The President of Magdalen, Dinah Rose QC, supported the students right to make that decision, in part because of the need to protect free speech in the face of cancel culture. Rose expressed personal admiration for the Monarch and the British values she upholds. These include debate and the right of freedom of expression, even if such is offensive and wrong. In conclusion, Rose said, ‘I strongly support the MCR’s exercise of that right, and their right to take democratic decision about their own affairs, including the decoration of their own space in college.’ Sounds reasonable.
So let’s not make this bigger than what it is — the portrait of the Queen will not be ‘hanging out’ with the Magdalen students. This is not Bastille Day.
Freedom of speech means the ability to speak your mind without censure; but it also means being ready to handle a response. Please consider the following:
RIGHT OF REPLY: In former times, public statements could be countered by opposing arguments. That’s part of the deal. Yet in today’s highly triggered, thin-skinned, prima donna snowflake world, you can’t have people exercising free speech, only to bubble wrap and whisk them to a ‘safe space’ so they can’t hear counter arguments. It doesn’t work like that.
Magdalen’s MCR decision did get some high-profile and negative responses.
UK Education Gavin Williamson called the decision ‘absurd’ and UK Prime Minister Boris Johnson agreed. Oxford Chancellor Lord Patten called the student vote ‘offensive and obnoxiously ignorant.’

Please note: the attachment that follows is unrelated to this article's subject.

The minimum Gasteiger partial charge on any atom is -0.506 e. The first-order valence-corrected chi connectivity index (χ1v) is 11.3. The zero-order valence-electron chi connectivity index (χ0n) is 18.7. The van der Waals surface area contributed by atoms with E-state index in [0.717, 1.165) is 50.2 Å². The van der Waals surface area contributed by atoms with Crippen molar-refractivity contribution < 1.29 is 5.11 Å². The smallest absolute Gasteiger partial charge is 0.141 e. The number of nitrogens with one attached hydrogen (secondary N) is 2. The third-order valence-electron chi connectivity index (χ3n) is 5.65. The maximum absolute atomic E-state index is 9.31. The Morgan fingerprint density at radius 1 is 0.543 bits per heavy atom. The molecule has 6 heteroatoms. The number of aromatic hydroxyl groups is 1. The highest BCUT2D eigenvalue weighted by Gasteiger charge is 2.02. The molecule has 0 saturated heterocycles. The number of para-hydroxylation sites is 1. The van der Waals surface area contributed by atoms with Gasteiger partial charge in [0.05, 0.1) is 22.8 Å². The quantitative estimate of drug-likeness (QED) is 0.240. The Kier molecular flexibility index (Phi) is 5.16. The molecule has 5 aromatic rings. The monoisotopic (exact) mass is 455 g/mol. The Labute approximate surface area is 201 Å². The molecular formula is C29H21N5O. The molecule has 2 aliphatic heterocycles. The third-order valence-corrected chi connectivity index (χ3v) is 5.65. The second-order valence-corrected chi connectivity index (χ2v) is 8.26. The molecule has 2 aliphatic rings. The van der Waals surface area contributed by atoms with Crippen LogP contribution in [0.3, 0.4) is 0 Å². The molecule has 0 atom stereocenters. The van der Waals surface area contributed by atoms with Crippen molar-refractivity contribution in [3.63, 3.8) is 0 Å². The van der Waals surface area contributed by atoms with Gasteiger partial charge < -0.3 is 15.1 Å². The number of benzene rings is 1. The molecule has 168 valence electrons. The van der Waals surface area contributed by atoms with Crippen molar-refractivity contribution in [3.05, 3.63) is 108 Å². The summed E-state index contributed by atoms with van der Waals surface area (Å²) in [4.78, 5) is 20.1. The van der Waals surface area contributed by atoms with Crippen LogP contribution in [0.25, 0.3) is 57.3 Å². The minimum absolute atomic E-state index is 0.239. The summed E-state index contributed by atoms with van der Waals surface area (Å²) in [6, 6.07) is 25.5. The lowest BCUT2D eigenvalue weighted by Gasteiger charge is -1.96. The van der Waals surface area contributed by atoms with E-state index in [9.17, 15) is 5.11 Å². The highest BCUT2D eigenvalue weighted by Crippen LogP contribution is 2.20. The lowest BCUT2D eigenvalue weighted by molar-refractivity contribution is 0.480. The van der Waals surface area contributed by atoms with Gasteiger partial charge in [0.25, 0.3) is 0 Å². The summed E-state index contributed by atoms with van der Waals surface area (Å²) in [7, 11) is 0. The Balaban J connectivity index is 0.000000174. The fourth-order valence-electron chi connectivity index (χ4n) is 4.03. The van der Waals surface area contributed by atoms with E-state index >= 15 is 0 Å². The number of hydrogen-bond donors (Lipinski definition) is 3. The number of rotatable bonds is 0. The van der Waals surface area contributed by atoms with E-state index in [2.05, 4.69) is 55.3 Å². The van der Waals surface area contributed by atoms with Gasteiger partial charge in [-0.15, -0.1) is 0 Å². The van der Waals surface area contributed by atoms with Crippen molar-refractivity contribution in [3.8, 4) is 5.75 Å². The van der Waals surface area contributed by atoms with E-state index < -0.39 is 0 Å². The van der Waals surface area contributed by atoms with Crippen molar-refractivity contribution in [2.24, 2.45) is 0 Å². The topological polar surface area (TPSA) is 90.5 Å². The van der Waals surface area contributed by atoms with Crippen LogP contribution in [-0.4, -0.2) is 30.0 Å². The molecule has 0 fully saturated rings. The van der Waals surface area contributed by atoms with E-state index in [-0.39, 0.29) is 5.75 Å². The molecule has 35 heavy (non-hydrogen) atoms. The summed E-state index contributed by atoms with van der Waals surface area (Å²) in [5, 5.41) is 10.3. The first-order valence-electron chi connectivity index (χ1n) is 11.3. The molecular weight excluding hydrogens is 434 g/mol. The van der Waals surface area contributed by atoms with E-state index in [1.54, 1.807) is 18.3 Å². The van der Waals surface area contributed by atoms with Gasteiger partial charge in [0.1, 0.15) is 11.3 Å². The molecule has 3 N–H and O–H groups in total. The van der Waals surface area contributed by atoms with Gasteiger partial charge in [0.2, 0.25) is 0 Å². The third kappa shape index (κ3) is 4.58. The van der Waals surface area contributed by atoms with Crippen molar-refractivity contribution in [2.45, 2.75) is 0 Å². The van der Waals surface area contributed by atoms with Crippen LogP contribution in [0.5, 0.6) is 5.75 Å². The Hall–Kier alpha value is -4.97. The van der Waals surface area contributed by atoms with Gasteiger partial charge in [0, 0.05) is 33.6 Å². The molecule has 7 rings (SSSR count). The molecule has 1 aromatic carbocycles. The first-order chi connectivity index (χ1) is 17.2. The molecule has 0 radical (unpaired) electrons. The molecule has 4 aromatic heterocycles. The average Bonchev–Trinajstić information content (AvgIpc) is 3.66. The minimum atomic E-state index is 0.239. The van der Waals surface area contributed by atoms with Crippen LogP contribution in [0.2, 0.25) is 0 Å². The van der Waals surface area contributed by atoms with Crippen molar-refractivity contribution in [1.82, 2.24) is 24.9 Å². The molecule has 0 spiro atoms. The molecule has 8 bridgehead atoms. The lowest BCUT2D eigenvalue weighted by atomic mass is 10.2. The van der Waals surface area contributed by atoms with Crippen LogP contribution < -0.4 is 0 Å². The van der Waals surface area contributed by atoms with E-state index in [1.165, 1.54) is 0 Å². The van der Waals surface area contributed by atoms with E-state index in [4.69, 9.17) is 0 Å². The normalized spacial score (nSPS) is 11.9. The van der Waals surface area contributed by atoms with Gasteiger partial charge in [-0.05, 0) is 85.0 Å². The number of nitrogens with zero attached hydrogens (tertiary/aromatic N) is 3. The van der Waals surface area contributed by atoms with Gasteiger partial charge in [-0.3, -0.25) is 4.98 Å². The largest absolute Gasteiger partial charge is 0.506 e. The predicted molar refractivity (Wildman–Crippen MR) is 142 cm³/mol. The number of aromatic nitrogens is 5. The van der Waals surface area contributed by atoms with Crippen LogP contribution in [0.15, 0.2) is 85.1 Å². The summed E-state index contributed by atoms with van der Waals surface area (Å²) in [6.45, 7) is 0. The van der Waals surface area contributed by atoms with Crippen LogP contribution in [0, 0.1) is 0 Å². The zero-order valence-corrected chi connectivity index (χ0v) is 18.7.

Harry Mount, a graduate of Magdalen, wrote in The Daily Mail, that the student decision to remove the portrait was ‘the latest example of knee-jerk wokery’ (here’s a new word for you) and got him thinking how ‘how stupid very clever people can sometimes be.’
TIMING: Part of the outraged response has to do with timing and the monarch herself. Britain has just gone through a long lock-down, with all the trauma and stress it entailed. ‘Cancel culture’ has struck like a hand-grenade tossed into a crowd. The Queen had just lost her husband of 73 years, Prince Philip, on 9 April 2021, two months shy of his 100th birthday. Then there are the continued actions and statements of Harry and Meghan, even from far away California. The Queen is a strong survivor but it is still a lot to bear on a 95 year old woman. British people are feeling extra protective of the Her Majesty at this time.
It’s one thing to protest and oppose an unpopular king like James II, who spawned the Glorious Revolution of 1688. It is another thing to show ‘seeming disrespect’ to the longest serving and most popular monarch in British history. While the MCR students may not have intended any kind of insult towards the Queen, the timing during all these events was unfortunate and can be easily misinterpreted.